Click for previous Image Image 1 of 3 Cornus sericea Redosier Dogwood

Cornus sericea 'Silver 'n Gold'

Redosier Dogwood

Plant Type:


Cornus sericea ‘Silver ‘n Gold’ (syn. Swida sericea 'Silver 'n Gold') – ​1 available - CLOSEOUT. This was found as a branch sport of ‘Flaviramea’ at Mt. Cuba Botanic Garden in Delaware. All foliage lights up with a broad cream irregular edge surrounding the gray-green centers. The winter wood is a brassy yellow – striking when set before evergreen hollies, conifers or rising above heaths and heathers. Plant ‘Silver ‘n Gold’ in fertile soil. Cutting grown.

Please scroll down to Genus Overview for more information.


6-8 ft


8 ft


Item Description Price  
CORNSESI Cornus sericea 'Silver 'n Gold' (5 inch Square x 6 inch Tall - true 2 quarts / 1.8927 liters) $24.00 Sold Out

Characteristics and Attributes for Cornus sericea 'Silver 'n Gold'

Season of Interest (Flowering)

  • Spring

Season of Interest (Foliage)

  • Spring / Summer / into Autumn

Interesting Bark

  • Smooth
  • Colored

Nature Attraction

  • Honey Bees & Native Bees
  • Butterflies
  • Songbirds


  • Mostly Sunny
  • Full Sun


  • Foundation
  • Border
  • Shrub Border
  • Massing
  • Wildlife Garden
  • Hedge
  • Accent
  • Hedgerow

Growth Rate in the Garden

  • Medium


  • Fertile
  • Draining


  • Europe

Propagated By

  • Cutting Grown

Genus Overview: Cornus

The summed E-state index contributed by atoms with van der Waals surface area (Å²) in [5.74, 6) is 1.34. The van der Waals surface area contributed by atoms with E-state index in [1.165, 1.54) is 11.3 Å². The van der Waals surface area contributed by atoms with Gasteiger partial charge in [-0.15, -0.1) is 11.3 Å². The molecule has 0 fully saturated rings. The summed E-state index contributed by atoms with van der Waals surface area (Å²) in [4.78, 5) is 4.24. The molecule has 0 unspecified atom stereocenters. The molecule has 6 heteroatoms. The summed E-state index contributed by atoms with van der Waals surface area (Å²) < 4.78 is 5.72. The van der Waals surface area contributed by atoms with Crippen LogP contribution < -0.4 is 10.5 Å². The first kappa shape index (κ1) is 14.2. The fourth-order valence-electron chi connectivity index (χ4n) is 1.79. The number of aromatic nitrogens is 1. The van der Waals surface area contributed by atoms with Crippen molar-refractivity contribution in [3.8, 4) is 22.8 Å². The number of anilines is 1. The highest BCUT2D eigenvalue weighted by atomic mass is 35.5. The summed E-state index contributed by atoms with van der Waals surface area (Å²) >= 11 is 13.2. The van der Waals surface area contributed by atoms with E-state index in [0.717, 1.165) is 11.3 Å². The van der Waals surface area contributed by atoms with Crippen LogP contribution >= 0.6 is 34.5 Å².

Cornus. The Dogwoods come in many sizes – low growing shrubs to rounded trees. Many have beautiful winter wood, beautiful flowers and berries for wildlife. Most have terrific fall foliage color. They are indispensable in a garden with almost all species and cultivars sporting 4 seasons of interest. All prefer fertile soils that retain some moisture between rainfalls. Many if not all are a presently a botanical Latin taxonomic tangle. In fact, taxonomists have been very busy renaming both trees and shrubs to the point that they have managed to do to Dogwoods what they foisted upon Asters. For the nursery owner the outcome is nothing but a monstrous tangle of confusion for nurseries and customers alike. And as much as I rail against common names I now use the word "aster" as I utilize "dogwood" for the sake and ease of lubricated communication. Ours are being offered under monikers that are currently embraced by most folks in the industry but followed parenthetically with the swanky new names foisted upon us all by the taxonomists... those elusive, ghostly beings who secretly impose as do the FISA court judges in the U.S. (Uh oh, they've begun an FBI folder on me!!!) We take many of our cues from the esteemed Michael Dirr... not regarding FISA courts or the FBI. You know what I mean. All of our offerings are cutting grown.